This painting depicts a pair of Taklungmonks, the Third Abbot of Taklung (1203-1272) on the left and his spiritualsuccessor, the Second Abbot of Riwoche (1293 to 1366) on the right, deeplyengaged in religious debate. Specifically identified in an inscription on the verso of the painting,it is likely that the pair bears some resemblance to the historical figuresthat they represent. Each seated upon a bold multi-coloredlotus platform, the monks are cloaked in richly patterned red and goldvestments that stand out against the bright green throne backs. Makaras,vyalas and recumbent lions decoratethe periphery of the thrones, and a series of stylized mountain staves dividethe central figures from the group above. Beneath, an elegant band of foliage separates the monks from the deitiesbelow.
As is typical of Taklung paintings, thecentral figures are surrounded by a series of masters, disciples, and protectordeities whose presence establishes their lineage, and thus their directconnection to the teachings of the Taklung branch of the Kagyu Order. Prominently featured in this painting,Taklung Thangpa Chenpo or Tashipel, the founder of the Taklung monastery in1180, sits between the monks at shoulder level. Above him, his teacher, Phagmogrupa, displays the gesture ofdharmacakra. Interestingly, Phagmogrupa's broad faceand beard and Tashipel's distinctive moustache and goatee are similar to thosedepicted on earlier Taklung portraits, and thus confirm their identities.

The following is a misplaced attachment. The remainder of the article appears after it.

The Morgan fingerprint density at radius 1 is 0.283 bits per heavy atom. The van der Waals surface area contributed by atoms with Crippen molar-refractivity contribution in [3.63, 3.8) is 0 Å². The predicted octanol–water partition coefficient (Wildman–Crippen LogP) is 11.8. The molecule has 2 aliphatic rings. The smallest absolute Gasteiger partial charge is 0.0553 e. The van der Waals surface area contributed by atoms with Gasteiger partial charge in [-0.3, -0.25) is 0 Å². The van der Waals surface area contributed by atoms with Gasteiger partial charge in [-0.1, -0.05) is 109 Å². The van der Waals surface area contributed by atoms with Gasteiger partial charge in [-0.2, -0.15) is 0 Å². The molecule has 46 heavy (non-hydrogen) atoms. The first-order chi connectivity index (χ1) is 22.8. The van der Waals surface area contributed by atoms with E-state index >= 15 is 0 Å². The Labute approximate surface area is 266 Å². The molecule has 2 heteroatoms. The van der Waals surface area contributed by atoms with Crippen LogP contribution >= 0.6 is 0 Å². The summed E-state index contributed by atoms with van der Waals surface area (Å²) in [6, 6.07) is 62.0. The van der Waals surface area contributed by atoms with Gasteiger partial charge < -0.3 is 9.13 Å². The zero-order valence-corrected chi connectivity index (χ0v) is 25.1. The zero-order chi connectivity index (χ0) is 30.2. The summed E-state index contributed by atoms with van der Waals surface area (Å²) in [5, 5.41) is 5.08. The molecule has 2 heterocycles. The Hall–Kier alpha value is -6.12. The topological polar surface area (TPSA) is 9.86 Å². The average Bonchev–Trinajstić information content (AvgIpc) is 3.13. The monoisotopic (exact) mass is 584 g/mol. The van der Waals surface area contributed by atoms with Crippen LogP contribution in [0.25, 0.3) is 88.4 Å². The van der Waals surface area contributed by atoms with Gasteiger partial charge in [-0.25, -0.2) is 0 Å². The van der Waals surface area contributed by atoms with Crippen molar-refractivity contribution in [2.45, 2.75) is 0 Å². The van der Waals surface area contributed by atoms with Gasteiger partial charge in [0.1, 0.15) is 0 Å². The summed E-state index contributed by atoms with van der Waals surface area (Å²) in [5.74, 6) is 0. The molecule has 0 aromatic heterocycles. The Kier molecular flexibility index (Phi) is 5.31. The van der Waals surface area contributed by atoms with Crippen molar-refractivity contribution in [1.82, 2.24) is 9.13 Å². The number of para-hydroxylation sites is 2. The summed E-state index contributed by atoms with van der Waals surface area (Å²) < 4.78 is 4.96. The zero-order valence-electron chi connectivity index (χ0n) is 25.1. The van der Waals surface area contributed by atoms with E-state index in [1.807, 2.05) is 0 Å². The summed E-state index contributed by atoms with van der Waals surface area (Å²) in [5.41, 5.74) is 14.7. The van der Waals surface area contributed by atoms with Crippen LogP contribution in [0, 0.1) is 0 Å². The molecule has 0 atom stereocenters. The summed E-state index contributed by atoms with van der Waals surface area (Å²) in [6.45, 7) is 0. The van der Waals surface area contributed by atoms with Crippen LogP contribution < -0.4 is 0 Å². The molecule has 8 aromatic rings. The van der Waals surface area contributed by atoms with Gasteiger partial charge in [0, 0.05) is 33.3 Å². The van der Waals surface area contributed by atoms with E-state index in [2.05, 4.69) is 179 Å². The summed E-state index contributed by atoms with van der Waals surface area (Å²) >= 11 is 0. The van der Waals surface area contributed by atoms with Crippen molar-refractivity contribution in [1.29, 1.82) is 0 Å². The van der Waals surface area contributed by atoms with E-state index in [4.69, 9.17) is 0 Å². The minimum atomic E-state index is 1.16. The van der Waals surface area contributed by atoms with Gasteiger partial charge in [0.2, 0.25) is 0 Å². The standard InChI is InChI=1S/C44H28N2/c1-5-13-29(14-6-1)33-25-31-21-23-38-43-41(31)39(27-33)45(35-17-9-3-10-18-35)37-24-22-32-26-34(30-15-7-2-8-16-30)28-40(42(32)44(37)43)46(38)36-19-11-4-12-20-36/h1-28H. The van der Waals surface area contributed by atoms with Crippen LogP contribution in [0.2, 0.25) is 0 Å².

Based on the inscription and style, thisportrait relates to the numerous thankas associated with Riwoche, a branch ofthe Taklung monastery located in Kham whose fame soon rivaled that of theoriginal Taklung center. Riwochewas founded by Onpo in 1276 following a schism of power at Taklung. In order to legitimize its existence asa new monastery, many portraits were commissioned that directly linkedspiritual leaders in Riwoche to the Taklung lineage. Although a shared ancestry is undeniable, works from Riwochediffer stylistically from those painted at the Taklung center. Riwoche subjects were set against amore open background, and for the first time shading was used to create theillusion of three-dimensionality. Both of these elements are evidenced in the present example.
Although no date is specified in theinscription, it is documented that the Second Abbot of Riwoche only assumed theabbatial throne in 1336. Giventhis fact, it is very unlikely that this painting was made prior to that time.It is more probable that the painting was made in the year or so following hisdeath as homage to his memory.
 We are grateful toDr. Amy Heller for her translation of the inscription on the painting's verso,a copy of which is available.
 See Kossak and Singer (1998), p. 26. This Portrait of Two Monks, c. 1300, is painted in a formatsimilar to that of the present example. Both paintings are divided into three distinct sections, and serve tolink the central figures to their divine heritage.
 For a related fourteenth century example of a Riwoche painting thatdepicts Jnanatapa Surrounded by Lamas and Eight Great Siddhas, see Linrothe(2006), no. 7.